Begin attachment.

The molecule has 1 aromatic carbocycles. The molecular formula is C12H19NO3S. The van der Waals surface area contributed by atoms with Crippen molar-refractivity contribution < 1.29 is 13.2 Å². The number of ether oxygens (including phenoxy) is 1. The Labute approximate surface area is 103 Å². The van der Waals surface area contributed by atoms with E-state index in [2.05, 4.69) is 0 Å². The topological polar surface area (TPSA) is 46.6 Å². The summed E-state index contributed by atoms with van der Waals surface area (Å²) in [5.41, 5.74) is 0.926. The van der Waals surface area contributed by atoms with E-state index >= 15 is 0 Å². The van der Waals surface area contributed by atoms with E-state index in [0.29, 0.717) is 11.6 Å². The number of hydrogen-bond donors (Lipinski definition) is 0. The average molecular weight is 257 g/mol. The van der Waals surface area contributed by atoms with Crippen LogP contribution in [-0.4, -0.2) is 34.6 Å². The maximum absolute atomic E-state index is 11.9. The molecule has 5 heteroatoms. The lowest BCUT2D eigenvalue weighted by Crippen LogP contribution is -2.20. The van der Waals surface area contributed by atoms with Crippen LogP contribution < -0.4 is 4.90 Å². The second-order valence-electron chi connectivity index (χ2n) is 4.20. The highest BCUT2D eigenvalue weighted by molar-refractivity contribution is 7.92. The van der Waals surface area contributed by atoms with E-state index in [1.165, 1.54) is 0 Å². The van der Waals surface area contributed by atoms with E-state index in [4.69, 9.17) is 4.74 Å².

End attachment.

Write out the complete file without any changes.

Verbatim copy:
The molecule has 1 aromatic carbocycles. The molecular formula is C12H19NO3S. The van der Waals surface area contributed by atoms with Crippen molar-refractivity contribution < 1.29 is 13.2 Å². The number of ether oxygens (including phenoxy) is 1. The Labute approximate surface area is 103 Å². The van der Waals surface area contributed by atoms with E-state index in [2.05, 4.69) is 0 Å². The topological polar surface area (TPSA) is 46.6 Å². The summed E-state index contributed by atoms with van der Waals surface area (Å²) in [5.41, 5.74) is 0.926. The van der Waals surface area contributed by atoms with E-state index >= 15 is 0 Å². The van der Waals surface area contributed by atoms with E-state index in [0.29, 0.717) is 11.6 Å². The number of hydrogen-bond donors (Lipinski definition) is 0. The average molecular weight is 257 g/mol. The van der Waals surface area contributed by atoms with Crippen LogP contribution in [-0.4, -0.2) is 34.6 Å². The maximum absolute atomic E-state index is 11.9. The molecule has 5 heteroatoms. The lowest BCUT2D eigenvalue weighted by Crippen LogP contribution is -2.20. The van der Waals surface area contributed by atoms with Crippen LogP contribution < -0.4 is 4.90 Å². The second-order valence-electron chi connectivity index (χ2n) is 4.20. The highest BCUT2D eigenvalue weighted by molar-refractivity contribution is 7.92. The van der Waals surface area contributed by atoms with E-state index in [1.165, 1.54) is 0 Å². The van der Waals surface area contributed by atoms with E-state index in [4.69, 9.17) is 4.74 Å².